Vladimir Putin wins a still-contested election in Russia

Mar 6, 2012

Vladimir Putin Declared Winner In Russia's Presidential Election

Supporters listen as Russian Prime Minister and presidential candidate Vladimir Putin speaks during a rally after Putin claimed victory in the presidential election at the Manezhnya Square March, 4, 2012 in Moscow, Russia. Credit: Oleg Nikishin/Getty Images

Vladimir Putin won Russia’s presidential election Sunday with 63 percent of the vote, inciting large demonstrations in Moscow and elsewhere. Twenty thousand protestors gathered in Moscow’s Pushkin Square the day after the election to protest the contested election results.

Hundreds of police in full riot gear dispersed the protestors, arresting dozens – along with opposition leaders. Russia’s opposition movement, called a “middle-class revolution” by some experts, says that the election was rampant with massive fraud.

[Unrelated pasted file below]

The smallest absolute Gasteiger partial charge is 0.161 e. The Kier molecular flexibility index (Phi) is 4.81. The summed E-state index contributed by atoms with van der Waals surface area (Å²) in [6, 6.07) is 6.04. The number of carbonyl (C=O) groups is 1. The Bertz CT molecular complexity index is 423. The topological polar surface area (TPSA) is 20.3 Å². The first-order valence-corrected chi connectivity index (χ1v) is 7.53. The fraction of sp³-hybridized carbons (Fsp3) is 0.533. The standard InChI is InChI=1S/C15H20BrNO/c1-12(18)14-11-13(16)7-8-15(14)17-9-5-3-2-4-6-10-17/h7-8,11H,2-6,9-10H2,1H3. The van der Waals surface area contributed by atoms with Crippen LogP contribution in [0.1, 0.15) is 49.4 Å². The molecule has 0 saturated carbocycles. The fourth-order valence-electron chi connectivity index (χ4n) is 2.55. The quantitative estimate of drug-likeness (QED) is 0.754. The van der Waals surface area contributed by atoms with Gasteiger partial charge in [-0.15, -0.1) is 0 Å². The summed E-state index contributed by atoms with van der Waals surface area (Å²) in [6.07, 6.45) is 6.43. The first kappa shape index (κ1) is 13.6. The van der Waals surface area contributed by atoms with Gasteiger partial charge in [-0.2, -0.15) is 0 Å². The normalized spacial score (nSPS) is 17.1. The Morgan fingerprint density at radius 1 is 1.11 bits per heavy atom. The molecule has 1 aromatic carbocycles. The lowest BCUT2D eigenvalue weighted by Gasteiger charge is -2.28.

International election monitors say that Putin’s challengers did not receive balanced media coverage and sometimes faced harassment. Putin will now face a heated and challenging political climate in the aftermath of former Russian president Dmitry Medvedev’s many reforms. Russian and American author and journalist, Masha Gessen has had a front row seat in the Russian’s latest election, and her new book, “The Man Without a Face: The Unlikely Rise of Vladimir Putin,” discusses the enigmatic figure in detail.” Gessen calls the climate in Russia a “mass movement” with the potential to “change the course of Russian history.”


Can Vladimir Putin maintain control of Russian in a post-Arab Spring world of grass roots revolutions? Will the protests continue… and how will Putin consolidate power?


Masha Gessen, author, “The Man Without a Face: The Unlikely Rise of Vladimir Putin

Matthew Rojansky, deputy director of the Russia and Eurasia Program at the Carnegie Endowment for International Peace

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